Incidence of late post-diversion complications is high

August 1, 2010

Complications after urinary diversion occur often and continue to occur for at least 5 years after surgery.

Key Points

Wound problems and urinary obstruction were among the most common late complications. Five years after surgery, one-third of patients with neobladders had wound complications, and almost 20% of patients who had other types of diversion procedures had wound complications. About 15% of patients had urinary obstruction, regardless of the type of procedure.

"There is a substantial risk of delayed wound complications, issues with urinary obstruction, issues with stone disease, that are more pronounced than people potentially acknowledge," said first author John Gore, MD, assistant professor of urology at the University of Washington, Seattle. "Some of these long-term consequences of the diversion are subjugated in importance to some of the immediate concerns."

Dr. Gore and co-author Scott Gilbert, MD, assistant professor of urology at the University of Florida, Gainesville, undertook an analysis aimed at characterizing long-term complications of urinary diversion and associated health care utilization. The study was conducted as part of the Urologic Diseases in America project.

Using a 5% sample of Medicare claims data from 1997-2007, investigators identified patients who underwent neobladder procedures, ileal conduit urinary diversion, and other urinary diversion procedures. The search was limited to patients who had claims data for 1 year prior to surgery and at least 2 years afterward. Benign and malignant primary diagnoses were included.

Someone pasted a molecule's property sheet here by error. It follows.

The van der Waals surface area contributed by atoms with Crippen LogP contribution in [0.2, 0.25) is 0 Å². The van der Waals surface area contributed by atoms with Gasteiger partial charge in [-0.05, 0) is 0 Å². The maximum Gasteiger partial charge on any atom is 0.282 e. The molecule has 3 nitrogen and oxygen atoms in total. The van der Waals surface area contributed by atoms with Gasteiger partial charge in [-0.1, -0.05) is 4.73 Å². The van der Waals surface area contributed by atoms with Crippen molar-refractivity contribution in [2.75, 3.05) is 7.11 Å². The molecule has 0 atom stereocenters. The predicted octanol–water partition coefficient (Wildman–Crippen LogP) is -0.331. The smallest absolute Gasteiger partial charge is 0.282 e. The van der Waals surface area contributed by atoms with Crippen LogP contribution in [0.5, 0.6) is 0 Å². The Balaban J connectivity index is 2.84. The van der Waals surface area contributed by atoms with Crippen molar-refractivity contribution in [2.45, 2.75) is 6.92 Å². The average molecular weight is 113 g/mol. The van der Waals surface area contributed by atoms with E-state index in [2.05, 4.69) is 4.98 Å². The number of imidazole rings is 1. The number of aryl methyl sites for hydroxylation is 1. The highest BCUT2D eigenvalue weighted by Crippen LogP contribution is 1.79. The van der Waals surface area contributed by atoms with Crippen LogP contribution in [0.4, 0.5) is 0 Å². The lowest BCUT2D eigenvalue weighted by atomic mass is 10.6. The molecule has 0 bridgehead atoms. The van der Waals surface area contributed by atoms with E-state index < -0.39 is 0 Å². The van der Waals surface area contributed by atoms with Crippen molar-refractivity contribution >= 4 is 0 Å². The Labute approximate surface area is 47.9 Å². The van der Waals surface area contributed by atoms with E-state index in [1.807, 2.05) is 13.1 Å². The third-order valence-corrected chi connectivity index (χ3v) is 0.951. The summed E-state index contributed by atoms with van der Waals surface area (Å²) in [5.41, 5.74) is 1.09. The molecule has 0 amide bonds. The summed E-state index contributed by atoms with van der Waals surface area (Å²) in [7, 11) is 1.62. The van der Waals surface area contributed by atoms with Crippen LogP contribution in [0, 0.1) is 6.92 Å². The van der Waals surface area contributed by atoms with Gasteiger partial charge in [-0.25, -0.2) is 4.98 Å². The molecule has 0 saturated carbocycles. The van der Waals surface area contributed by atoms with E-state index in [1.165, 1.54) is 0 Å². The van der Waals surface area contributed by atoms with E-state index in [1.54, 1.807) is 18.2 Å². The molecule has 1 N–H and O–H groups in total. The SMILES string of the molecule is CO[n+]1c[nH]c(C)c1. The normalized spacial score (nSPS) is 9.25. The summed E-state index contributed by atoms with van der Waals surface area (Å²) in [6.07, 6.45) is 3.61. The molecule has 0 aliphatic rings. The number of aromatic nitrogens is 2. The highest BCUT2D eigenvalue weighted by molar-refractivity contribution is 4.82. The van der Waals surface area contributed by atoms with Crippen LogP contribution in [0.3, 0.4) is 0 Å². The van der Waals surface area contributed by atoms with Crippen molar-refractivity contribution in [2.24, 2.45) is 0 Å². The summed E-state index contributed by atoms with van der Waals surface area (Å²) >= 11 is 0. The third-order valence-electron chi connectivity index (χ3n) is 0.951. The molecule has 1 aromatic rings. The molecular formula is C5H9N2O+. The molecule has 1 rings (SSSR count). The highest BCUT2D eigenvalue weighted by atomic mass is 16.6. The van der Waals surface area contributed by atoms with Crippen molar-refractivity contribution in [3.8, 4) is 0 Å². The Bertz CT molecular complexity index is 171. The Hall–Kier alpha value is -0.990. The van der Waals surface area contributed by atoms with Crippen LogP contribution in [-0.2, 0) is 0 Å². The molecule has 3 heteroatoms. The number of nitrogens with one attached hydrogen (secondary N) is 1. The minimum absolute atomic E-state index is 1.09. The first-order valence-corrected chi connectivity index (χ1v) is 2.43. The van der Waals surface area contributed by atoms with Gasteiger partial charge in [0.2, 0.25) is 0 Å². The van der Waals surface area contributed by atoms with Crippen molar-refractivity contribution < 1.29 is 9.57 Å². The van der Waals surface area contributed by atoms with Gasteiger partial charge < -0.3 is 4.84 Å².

For health care utilization analyses, urinary diversion patients were compared with patients treated for bladder cancer without cystectomy and diversion and patients who underwent colectomy.

The search identified 1,565 patients who had urinary diversion procedures, 80% of which were ileal conduit urinary diversions. Another 7% underwent cutaneous or orthotopic neobladder procedures, and 13% had other types of reconstruction, including bladder augmentation.

At 2 years, patients who underwent ileal conduit and neobladder procedures had wound complication rates of 11% and 12%, respectively, compared with 5% for patients who had other types of reconstruction procedures (p=.03). Urinary obstruction occurred in 12% of ileal conduit patients, 14% of patients who had other procedures, and 6% of the neobladder group. Patients with neobladders had a 6% incidence of urinary stones compared with 2% in both the ileal and other groups (p=.02).

Other complications noted at 2 years included infections (1% to 2% across the three groups), stomal complications (3% to 4%), incisional hernias (4% to 6%), and fistulae (3% to 5%).

Complications still seen at 5 years

The 5-year analysis comprised 694 of the original patients, and the proportion in each surgical group was similar. The data showed that 34% of neobladder patients had wound complications, as did 19% of the ileal conduit group and 18% of the patients who had other procedures (p=.02). The neobladder patients had a 13% incidence of urinary stones compared with 4% in the other two groups (p=.01). Fistula formation also was significantly more common in the neobladder group (11% vs. 4% for the ileal group and 7% for other types of reconstruction, p=.03).

Rates of urinary obstruction (13% to 17%), infection (2% to 4%), stomal complications (6% to 9%), and hernia (10% to 14%) did not differ significantly among the groups.

In comparison to the non-cystectomy bladder cancer and colectomy cohorts, the urinary diversion population had significantly more hospital admissions in years 1 and 2 (p<.001) and more emergency room visits in the 24 months after surgery (p<.001).

"The principal message to take away from this study is that it's important to be cognizant of these complications and think about quality of care," Dr. Gore told Urology Times. "When you think about following these patients, you have to think about cancer surveillance but also about reconstruction surveillance. These downstream issues of urinary diversion are significant, and we need to be mindful of the possible risks of these when thinking about how to follow these patients."

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